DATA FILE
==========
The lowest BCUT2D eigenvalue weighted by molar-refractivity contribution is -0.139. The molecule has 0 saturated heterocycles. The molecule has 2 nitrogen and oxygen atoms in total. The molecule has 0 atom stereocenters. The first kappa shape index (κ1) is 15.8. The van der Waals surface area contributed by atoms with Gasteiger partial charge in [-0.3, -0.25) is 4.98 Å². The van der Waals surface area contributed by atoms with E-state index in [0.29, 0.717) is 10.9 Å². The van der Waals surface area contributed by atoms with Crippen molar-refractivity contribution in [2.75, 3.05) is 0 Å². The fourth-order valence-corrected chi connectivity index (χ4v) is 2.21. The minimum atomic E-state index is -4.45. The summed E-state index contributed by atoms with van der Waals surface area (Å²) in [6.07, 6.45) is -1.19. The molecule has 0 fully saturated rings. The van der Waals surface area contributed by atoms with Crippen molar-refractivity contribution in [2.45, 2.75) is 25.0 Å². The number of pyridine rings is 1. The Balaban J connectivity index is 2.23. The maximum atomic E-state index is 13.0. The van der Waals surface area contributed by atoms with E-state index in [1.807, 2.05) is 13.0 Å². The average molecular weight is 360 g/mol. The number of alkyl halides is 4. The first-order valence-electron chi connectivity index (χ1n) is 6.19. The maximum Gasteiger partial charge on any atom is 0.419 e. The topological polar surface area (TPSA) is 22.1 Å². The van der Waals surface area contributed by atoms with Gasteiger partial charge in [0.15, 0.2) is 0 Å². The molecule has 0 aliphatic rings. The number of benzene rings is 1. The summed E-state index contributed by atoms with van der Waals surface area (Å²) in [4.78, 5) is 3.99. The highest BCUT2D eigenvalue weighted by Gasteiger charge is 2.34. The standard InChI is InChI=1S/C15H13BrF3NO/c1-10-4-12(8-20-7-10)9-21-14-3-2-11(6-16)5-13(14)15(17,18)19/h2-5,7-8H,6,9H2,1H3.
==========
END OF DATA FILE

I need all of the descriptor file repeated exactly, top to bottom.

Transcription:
The lowest BCUT2D eigenvalue weighted by molar-refractivity contribution is -0.139. The molecule has 0 saturated heterocycles. The molecule has 2 nitrogen and oxygen atoms in total. The molecule has 0 atom stereocenters. The first kappa shape index (κ1) is 15.8. The van der Waals surface area contributed by atoms with Gasteiger partial charge in [-0.3, -0.25) is 4.98 Å². The van der Waals surface area contributed by atoms with E-state index in [0.29, 0.717) is 10.9 Å². The van der Waals surface area contributed by atoms with Crippen molar-refractivity contribution in [2.75, 3.05) is 0 Å². The fourth-order valence-corrected chi connectivity index (χ4v) is 2.21. The minimum atomic E-state index is -4.45. The summed E-state index contributed by atoms with van der Waals surface area (Å²) in [6.07, 6.45) is -1.19. The molecule has 0 fully saturated rings. The van der Waals surface area contributed by atoms with Crippen molar-refractivity contribution in [2.45, 2.75) is 25.0 Å². The number of pyridine rings is 1. The Balaban J connectivity index is 2.23. The maximum atomic E-state index is 13.0. The van der Waals surface area contributed by atoms with E-state index in [1.807, 2.05) is 13.0 Å². The average molecular weight is 360 g/mol. The number of alkyl halides is 4. The first-order valence-electron chi connectivity index (χ1n) is 6.19. The maximum Gasteiger partial charge on any atom is 0.419 e. The topological polar surface area (TPSA) is 22.1 Å². The van der Waals surface area contributed by atoms with Gasteiger partial charge in [0.15, 0.2) is 0 Å². The molecule has 0 aliphatic rings. The number of benzene rings is 1. The summed E-state index contributed by atoms with van der Waals surface area (Å²) in [4.78, 5) is 3.99. The highest BCUT2D eigenvalue weighted by Gasteiger charge is 2.34. The standard InChI is InChI=1S/C15H13BrF3NO/c1-10-4-12(8-20-7-10)9-21-14-3-2-11(6-16)5-13(14)15(17,18)19/h2-5,7-8H,6,9H2,1H3.